The biggest change that has taken place over the last several years is the adoption of eRFPs, the technology that enables planners to send their meeting requests to hotels in just a couple of clicks and magically receive complete proposals in a few hours. Or at least that’s how it was intended.
The reality is that the technology that was supposed to save so much time is now the #1 reason you’re not receiving timely, complete hotel proposals. The problem with eRFP technology is that it’s made it too easy to send requests to way too many hotels. It’s not unusual today to see a single meeting sent to 40, 50 or even 90 hotels at one time. In 2010, Zentila coined a term that is now standard in the industry to describe this phenomenon: RFP SPAM.
Hotel group sales offices are receiving more meeting leads than ever before. They should be happy about this, right? Wrong. Because they’re actually closing far fewer of those leads than at any time in history. As a result, hotel sales managers must sort through the pile of RFP’s and decipher between the ones that appear to be more likely to book and the ones that are just spam.
We have focused several posts on how planners can get hotel sales managers' attention and help them to offer the best meeting deals.
Here are some tips to help you get better and faster responses to your eRFP:RFP Credibility (tips 1 & 2)
Timing Is Everything (tips 3, 4, 5)
Don't Leave 'Em Hanging (tips 6 & 7)
Below are summaries of all seven of these tips.
- Keep the total number of competing hotels down to 8 or less. This requires some work on your part to ensure that you narrow down the list of the right hotels for your meeting. (A little extra research goes a long way in eliminating hotels that probably wouldn’t work for your meeting anyway.) By reducing the competition for your hotel partner, your RFP Credibility will skyrocket.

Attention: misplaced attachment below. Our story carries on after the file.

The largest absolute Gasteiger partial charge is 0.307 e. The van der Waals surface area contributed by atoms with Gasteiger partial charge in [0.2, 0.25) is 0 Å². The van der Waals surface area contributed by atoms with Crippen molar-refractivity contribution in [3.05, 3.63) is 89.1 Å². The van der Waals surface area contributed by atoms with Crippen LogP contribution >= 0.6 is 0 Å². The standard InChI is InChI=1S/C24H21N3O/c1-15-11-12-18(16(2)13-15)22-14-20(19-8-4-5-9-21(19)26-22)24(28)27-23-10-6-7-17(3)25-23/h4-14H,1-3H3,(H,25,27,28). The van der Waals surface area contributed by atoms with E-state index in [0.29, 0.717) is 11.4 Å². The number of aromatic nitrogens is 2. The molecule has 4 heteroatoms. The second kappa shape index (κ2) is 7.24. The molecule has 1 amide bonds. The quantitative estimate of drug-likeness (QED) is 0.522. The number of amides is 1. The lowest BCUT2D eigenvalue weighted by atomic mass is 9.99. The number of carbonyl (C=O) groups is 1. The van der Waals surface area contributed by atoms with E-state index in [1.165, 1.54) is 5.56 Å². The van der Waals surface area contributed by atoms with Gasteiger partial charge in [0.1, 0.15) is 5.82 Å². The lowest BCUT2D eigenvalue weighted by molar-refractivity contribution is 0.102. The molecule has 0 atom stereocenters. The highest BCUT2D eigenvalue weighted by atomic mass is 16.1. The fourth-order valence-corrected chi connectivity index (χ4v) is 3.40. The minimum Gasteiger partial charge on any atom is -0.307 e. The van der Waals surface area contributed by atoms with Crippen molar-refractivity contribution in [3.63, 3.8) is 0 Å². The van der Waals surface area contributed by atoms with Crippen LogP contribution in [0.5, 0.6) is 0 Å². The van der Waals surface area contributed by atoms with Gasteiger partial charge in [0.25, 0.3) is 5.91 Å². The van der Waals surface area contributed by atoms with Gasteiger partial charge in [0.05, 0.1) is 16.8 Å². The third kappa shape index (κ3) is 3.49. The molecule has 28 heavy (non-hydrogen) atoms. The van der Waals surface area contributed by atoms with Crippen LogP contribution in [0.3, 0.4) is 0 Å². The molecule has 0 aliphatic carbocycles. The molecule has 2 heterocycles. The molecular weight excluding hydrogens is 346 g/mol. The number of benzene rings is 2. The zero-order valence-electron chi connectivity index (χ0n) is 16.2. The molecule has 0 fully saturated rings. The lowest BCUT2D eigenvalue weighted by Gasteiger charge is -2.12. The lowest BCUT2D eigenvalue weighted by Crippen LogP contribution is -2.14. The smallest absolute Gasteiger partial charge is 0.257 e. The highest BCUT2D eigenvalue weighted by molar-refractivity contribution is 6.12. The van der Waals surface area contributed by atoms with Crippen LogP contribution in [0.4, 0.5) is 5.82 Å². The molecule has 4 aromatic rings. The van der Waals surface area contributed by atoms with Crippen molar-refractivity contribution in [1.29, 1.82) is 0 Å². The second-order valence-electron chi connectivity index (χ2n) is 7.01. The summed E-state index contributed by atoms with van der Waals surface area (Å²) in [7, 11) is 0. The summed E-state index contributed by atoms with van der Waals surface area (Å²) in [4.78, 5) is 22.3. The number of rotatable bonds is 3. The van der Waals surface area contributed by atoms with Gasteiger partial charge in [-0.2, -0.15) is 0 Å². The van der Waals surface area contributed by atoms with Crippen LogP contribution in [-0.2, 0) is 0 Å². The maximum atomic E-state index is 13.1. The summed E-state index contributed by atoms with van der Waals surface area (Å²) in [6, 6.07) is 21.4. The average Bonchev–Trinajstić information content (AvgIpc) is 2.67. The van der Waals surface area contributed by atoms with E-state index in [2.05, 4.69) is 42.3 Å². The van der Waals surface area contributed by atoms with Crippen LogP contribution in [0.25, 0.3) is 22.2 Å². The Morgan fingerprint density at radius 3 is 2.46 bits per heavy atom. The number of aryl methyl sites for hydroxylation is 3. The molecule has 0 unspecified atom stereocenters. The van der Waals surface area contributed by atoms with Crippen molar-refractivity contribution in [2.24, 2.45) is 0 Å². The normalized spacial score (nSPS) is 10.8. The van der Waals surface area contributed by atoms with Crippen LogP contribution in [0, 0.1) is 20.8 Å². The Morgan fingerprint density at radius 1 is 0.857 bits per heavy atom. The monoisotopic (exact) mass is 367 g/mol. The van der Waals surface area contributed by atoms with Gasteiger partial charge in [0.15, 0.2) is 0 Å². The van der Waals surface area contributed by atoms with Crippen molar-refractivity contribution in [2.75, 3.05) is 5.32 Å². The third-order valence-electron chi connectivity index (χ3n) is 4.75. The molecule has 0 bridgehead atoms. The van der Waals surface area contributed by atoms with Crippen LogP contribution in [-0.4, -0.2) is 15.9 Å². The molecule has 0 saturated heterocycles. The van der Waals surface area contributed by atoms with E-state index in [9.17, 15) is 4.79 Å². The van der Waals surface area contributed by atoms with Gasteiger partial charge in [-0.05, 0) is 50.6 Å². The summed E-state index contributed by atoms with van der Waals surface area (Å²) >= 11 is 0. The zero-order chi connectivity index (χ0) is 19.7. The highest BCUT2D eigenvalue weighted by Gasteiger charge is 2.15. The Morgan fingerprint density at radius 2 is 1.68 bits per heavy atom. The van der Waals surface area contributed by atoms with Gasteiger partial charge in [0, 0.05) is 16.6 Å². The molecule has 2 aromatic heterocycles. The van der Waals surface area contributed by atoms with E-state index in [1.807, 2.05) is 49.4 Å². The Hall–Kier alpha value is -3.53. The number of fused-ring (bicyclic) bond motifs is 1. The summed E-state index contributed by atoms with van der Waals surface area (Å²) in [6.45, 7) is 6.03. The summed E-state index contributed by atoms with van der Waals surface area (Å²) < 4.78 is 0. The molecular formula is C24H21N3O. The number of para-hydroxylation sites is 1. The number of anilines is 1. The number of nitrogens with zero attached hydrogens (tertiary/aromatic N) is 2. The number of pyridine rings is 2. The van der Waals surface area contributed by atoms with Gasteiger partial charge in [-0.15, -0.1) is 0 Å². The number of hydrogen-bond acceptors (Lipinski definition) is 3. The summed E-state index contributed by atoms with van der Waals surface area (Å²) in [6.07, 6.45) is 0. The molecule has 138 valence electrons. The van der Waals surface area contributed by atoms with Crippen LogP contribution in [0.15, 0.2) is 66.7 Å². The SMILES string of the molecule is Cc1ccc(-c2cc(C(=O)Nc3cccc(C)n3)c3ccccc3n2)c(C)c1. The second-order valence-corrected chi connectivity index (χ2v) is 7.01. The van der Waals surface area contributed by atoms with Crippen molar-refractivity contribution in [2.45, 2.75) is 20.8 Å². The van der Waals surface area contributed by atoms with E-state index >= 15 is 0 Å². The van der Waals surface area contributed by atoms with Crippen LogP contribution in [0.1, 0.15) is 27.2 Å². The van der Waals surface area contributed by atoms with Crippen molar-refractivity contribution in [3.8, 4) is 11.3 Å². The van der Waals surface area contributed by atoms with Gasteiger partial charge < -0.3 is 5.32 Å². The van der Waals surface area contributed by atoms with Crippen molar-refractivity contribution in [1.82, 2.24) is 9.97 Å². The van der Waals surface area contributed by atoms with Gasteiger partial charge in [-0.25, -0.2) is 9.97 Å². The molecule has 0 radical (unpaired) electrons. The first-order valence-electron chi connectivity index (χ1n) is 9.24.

- Now tell the hotels who they’re competing against. Take the credibility to a whole new level by providing the names of competing properties. That way they know how many – and exactly who – they’re competing with. Sales managers fight harder for your business when they know who they’re up against.
- Tell your hotels when the RFP is due back to you. The due date should be no longer than 3 or 4 days, even for the largest of meetings. Any longer and you risk losing some of the energy behind the conversation that would be happening about your meeting.
- Be clear on the exact date the decision is going to be made. And do your best to keep it within seven to 10 days of the RFP due date. Why? The shorter the decision window, the harder the hotel will fight for your business. It’s the whole “bird in the hand” thing – they’re so close to winning your business that they’ll keep fighting to hold availability open!
- Send updates without being asked. Remind yourself to send quick updates on the decision progress without the salesperson asking. Don’t worry if there’s not much to report. You’ll make a salesperson’s day if you just shoot them an email that reads, “Hey, wanted to let you know that everything is on schedule for the decision in 3 days. Your bid looks great.”
- Communicate your decision to every hotel that responded, as soon as possible. By communicating quickly, you’re allowing sales managers to react and move on. Your RFP credibility has now run its course and you’re set for the next time you work with those hotels.
- Let them know both the name of the selected hotel and the reason why you selected that hotel. Salespeople are naturally driven by the competitive nature of their jobs. Letting them know they lost your meeting to the hotel next door – and why you chose that hotel – will help you when you work with them again (and you know you will because this industry is so small). They’ll know your hot buttons and will be far more focused on getting you exactly what you need next time.
- Book your meeting with the hotel you really want
- Get complete bids from hotels on the first try
- How the hotel sales process works
- How to create a GREAT eRFP that demands attention